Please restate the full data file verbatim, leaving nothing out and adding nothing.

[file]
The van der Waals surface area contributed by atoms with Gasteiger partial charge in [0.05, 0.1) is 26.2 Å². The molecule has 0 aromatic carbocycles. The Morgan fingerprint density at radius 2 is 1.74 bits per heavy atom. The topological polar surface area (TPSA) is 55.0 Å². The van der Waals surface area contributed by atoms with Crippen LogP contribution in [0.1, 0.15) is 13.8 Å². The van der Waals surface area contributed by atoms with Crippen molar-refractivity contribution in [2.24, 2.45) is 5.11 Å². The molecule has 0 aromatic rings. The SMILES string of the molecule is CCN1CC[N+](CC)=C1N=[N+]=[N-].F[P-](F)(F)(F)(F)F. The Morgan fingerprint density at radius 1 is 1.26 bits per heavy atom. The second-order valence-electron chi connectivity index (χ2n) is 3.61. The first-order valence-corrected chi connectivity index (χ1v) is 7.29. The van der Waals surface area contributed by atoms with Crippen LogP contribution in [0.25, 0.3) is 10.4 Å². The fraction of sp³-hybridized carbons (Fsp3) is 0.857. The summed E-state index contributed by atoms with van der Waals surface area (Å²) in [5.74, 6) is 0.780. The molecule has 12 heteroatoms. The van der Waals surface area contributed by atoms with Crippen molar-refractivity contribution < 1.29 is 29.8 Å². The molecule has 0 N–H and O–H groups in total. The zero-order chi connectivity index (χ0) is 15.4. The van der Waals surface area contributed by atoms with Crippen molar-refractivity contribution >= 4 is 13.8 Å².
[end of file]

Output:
The van der Waals surface area contributed by atoms with Gasteiger partial charge in [0.05, 0.1) is 26.2 Å². The molecule has 0 aromatic carbocycles. The Morgan fingerprint density at radius 2 is 1.74 bits per heavy atom. The topological polar surface area (TPSA) is 55.0 Å². The van der Waals surface area contributed by atoms with Crippen LogP contribution in [0.1, 0.15) is 13.8 Å². The van der Waals surface area contributed by atoms with Crippen molar-refractivity contribution in [2.24, 2.45) is 5.11 Å². The molecule has 0 aromatic rings. The SMILES string of the molecule is CCN1CC[N+](CC)=C1N=[N+]=[N-].F[P-](F)(F)(F)(F)F. The Morgan fingerprint density at radius 1 is 1.26 bits per heavy atom. The second-order valence-electron chi connectivity index (χ2n) is 3.61. The first-order valence-corrected chi connectivity index (χ1v) is 7.29. The van der Waals surface area contributed by atoms with Crippen LogP contribution in [0.25, 0.3) is 10.4 Å². The fraction of sp³-hybridized carbons (Fsp3) is 0.857. The summed E-state index contributed by atoms with van der Waals surface area (Å²) in [5.74, 6) is 0.780. The molecule has 12 heteroatoms. The van der Waals surface area contributed by atoms with Crippen molar-refractivity contribution < 1.29 is 29.8 Å². The molecule has 0 N–H and O–H groups in total. The zero-order chi connectivity index (χ0) is 15.4. The van der Waals surface area contributed by atoms with Crippen molar-refractivity contribution >= 4 is 13.8 Å².